Take the first paragraph, which reads almost exactly like every other obit—almost:

“On, March 14th, 2012, Mayretta ‘May’ Brunson Kelly Williams Bryant Jones slept away peacefully right into Jesus’ arms after a long undisclosed illness (and if that big-mouth Margaret Hill says May had a nasty woman’s disease, she’s a goddamn lie).” 

Essayist Bhante Sumano accomplishes similar magic with his flash nonfiction piece “Buoy” by focusing his story on a split-second, very awkward moment between himself and his roommates. He breaks the moment—five dudes eating breakfast with NPR on the radio —into increments, each with its own paragraph. In between them, he grafts on observations and reflections, like, “I sip my orange juice at the table while the room shrinks—wishing, in hindsight, that I had refused the breakfast invitation, slept in.” 

On their own, the external scene or the internal dialogue would be interesting, but together, they’re a slow-motion car crash. And the tight focus gave Sumano room for the highest-impact moment of all, what he wished he’d said.

Both Philyaw and Sumano’s stories illustrate another common mistake writers often make when writing flash — they assume, incorrectly, these deeply affecting, memorable, big stories are small.

Kelly Caldwell

Dean of Faculty

Birthday Cluster

Fellow writers, it’s the third week of May, and you know what that means? Birthday cluster!
And this no ordinary birthday cluster — this week we celebrate the births of three iconoclasts, writers who not only defied expectations, but made an art of it.
First up, poet Adrienne Rich, born May 16th, 1929, perhaps most famous (infamous?) for refusing the National Medal for the Arts in 1997, because, she said, “Art means nothing if it simply decorates the dinner table of power which holds it hostage.”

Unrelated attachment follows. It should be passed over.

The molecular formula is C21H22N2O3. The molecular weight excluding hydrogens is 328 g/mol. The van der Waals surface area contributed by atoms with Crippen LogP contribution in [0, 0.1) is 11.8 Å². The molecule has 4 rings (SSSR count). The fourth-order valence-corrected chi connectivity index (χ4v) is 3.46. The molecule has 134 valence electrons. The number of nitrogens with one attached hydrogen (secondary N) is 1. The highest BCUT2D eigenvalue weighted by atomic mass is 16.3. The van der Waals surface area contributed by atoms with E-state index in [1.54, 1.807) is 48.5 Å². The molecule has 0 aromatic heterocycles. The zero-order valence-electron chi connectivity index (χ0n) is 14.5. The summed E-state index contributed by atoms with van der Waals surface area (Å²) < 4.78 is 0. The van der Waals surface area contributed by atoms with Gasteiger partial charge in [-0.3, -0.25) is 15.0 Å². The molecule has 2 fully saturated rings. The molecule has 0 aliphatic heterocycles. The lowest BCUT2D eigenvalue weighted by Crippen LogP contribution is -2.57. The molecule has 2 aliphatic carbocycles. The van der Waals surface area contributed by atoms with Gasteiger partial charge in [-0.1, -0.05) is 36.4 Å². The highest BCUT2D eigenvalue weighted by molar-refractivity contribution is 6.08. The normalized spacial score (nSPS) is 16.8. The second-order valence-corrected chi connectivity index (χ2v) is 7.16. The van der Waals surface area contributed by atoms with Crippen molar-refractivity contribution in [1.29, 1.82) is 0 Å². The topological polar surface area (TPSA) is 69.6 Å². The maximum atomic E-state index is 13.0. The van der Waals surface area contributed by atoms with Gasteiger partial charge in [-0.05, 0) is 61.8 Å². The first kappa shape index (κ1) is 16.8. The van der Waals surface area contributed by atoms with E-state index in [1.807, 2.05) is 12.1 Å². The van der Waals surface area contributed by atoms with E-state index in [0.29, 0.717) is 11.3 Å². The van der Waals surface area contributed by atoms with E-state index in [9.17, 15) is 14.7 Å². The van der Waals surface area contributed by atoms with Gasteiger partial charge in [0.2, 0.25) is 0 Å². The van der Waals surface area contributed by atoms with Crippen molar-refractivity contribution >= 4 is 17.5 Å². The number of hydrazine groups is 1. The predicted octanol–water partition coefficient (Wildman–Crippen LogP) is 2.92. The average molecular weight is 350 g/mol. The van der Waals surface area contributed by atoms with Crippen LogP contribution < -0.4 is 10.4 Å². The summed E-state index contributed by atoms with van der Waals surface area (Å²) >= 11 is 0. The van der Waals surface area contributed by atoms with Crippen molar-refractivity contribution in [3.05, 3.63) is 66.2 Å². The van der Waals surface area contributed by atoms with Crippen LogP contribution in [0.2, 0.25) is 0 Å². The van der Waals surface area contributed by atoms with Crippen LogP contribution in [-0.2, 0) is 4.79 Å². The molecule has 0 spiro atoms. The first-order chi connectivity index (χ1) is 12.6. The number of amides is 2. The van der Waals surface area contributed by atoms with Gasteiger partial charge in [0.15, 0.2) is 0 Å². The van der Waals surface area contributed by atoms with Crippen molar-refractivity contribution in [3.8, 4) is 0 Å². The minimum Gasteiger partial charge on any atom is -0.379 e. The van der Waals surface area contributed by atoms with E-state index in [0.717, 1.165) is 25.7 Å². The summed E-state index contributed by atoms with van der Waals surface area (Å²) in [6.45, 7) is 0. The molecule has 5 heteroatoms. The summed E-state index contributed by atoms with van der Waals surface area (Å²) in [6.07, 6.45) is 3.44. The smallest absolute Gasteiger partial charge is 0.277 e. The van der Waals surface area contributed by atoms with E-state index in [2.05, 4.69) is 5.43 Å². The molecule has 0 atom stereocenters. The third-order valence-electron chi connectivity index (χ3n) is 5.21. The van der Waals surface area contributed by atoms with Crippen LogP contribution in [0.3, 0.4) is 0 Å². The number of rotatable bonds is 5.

Rejecting the easier path and telling the truth were among Rich’s chief values. Twenty years before turning down the medal, she said in a speech, the subconscious mind—so important to a writer’s craft—needs truth to survive. “To lie habitually…is to lose contact with the unconscious,” she said. “It is like taking sleeping pills, which confer sleep but blot out dreaming.”
Next, playwright Lorraine Hansberry, born May 19th, 1930. Hansberry wrote the classic A Raisin in the Sun, which when it opened at the Ethel Barrymore Theatre in 1959 made her the first Black woman playwright to have her work produced on Broadway.
A civil-rights activist and a member of the Communist Party during the McCarthy era, Hansberry believed writers must “write about the world as it is and as you think it ought to be and must be—if there is to be a world.”
In Raisin, one of the characters says of the future, “It isn’t a circle—it is simply a long line…And because we cannot see the end—we also cannot see how it changes. It is very odd that those who see the changes—who dream, who will not give up—are called idealists…and those who see only the circle we call them the ‘realists!’”
Last up, Nora Ephron, born May 19th, 1941. No doubt you know her romantic comedies, her humorous essays, maybe even her 1983 novel Heartburn. But she also co-wrote the screenplay for the drama Silkwood, about real-life nuclear plant-worker-turned-whistleblower Karen Silkwood.
A big moment in that story is when Karen Silkwood shifted from ordinary woman to political activist who risked her life to tell the truth.
“Well, that’s boring to watch,” Ephron wrote. “The answer was to make the movie very domestic, about three people in a house. We had that: Karen, her roommate, and her boyfriend… three people, all moving in different directions.”
Besides being writers born in Taurus on the cusp of Gemini, one thing these three women had in common was a belief that anything good began with people raising their voices. So, to celebrate them, you can (and should) read their work, possibly with cake. But you should also write, in their honor, and raise your own voice.
As always, I’ve got some suggestions.

Kelly Caldwell

Dean of Faculty